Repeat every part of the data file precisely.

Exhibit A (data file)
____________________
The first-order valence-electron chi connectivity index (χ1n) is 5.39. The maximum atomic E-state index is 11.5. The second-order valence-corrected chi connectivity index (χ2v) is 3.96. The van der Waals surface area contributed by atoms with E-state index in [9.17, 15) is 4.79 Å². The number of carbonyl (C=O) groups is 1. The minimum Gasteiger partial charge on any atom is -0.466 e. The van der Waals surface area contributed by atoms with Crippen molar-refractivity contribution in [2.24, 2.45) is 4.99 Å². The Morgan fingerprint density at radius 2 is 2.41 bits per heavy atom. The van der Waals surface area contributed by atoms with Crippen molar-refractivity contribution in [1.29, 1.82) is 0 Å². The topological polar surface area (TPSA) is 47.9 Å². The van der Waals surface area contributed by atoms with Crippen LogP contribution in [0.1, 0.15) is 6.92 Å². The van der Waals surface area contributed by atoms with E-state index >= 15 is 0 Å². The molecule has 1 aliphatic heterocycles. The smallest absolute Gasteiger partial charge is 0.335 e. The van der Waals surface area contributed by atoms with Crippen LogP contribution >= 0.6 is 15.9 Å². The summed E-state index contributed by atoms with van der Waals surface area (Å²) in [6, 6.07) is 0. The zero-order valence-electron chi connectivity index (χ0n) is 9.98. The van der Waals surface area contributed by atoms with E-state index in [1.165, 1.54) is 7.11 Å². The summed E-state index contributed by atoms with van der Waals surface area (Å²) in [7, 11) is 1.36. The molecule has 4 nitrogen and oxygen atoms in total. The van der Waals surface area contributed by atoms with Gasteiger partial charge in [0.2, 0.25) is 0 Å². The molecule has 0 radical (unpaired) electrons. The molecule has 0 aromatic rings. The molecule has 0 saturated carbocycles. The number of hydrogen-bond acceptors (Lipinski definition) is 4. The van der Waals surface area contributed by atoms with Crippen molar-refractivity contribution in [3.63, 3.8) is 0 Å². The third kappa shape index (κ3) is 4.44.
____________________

The first-order valence-electron chi connectivity index (χ1n) is 5.39. The maximum atomic E-state index is 11.5. The second-order valence-corrected chi connectivity index (χ2v) is 3.96. The van der Waals surface area contributed by atoms with E-state index in [9.17, 15) is 4.79 Å². The number of carbonyl (C=O) groups is 1. The minimum Gasteiger partial charge on any atom is -0.466 e. The van der Waals surface area contributed by atoms with Crippen molar-refractivity contribution in [2.24, 2.45) is 4.99 Å². The Morgan fingerprint density at radius 2 is 2.41 bits per heavy atom. The van der Waals surface area contributed by atoms with Crippen molar-refractivity contribution in [1.29, 1.82) is 0 Å². The topological polar surface area (TPSA) is 47.9 Å². The van der Waals surface area contributed by atoms with Crippen LogP contribution in [0.1, 0.15) is 6.92 Å². The van der Waals surface area contributed by atoms with E-state index >= 15 is 0 Å². The molecule has 1 aliphatic heterocycles. The smallest absolute Gasteiger partial charge is 0.335 e. The van der Waals surface area contributed by atoms with Crippen LogP contribution >= 0.6 is 15.9 Å². The summed E-state index contributed by atoms with van der Waals surface area (Å²) in [6, 6.07) is 0. The zero-order valence-electron chi connectivity index (χ0n) is 9.98. The van der Waals surface area contributed by atoms with E-state index in [1.165, 1.54) is 7.11 Å². The summed E-state index contributed by atoms with van der Waals surface area (Å²) in [7, 11) is 1.36. The molecule has 4 nitrogen and oxygen atoms in total. The van der Waals surface area contributed by atoms with Gasteiger partial charge in [0.2, 0.25) is 0 Å². The molecule has 0 radical (unpaired) electrons. The molecule has 0 aromatic rings. The molecule has 0 saturated carbocycles. The number of hydrogen-bond acceptors (Lipinski definition) is 4. The van der Waals surface area contributed by atoms with Crippen molar-refractivity contribution in [3.63, 3.8) is 0 Å². The third kappa shape index (κ3) is 4.44.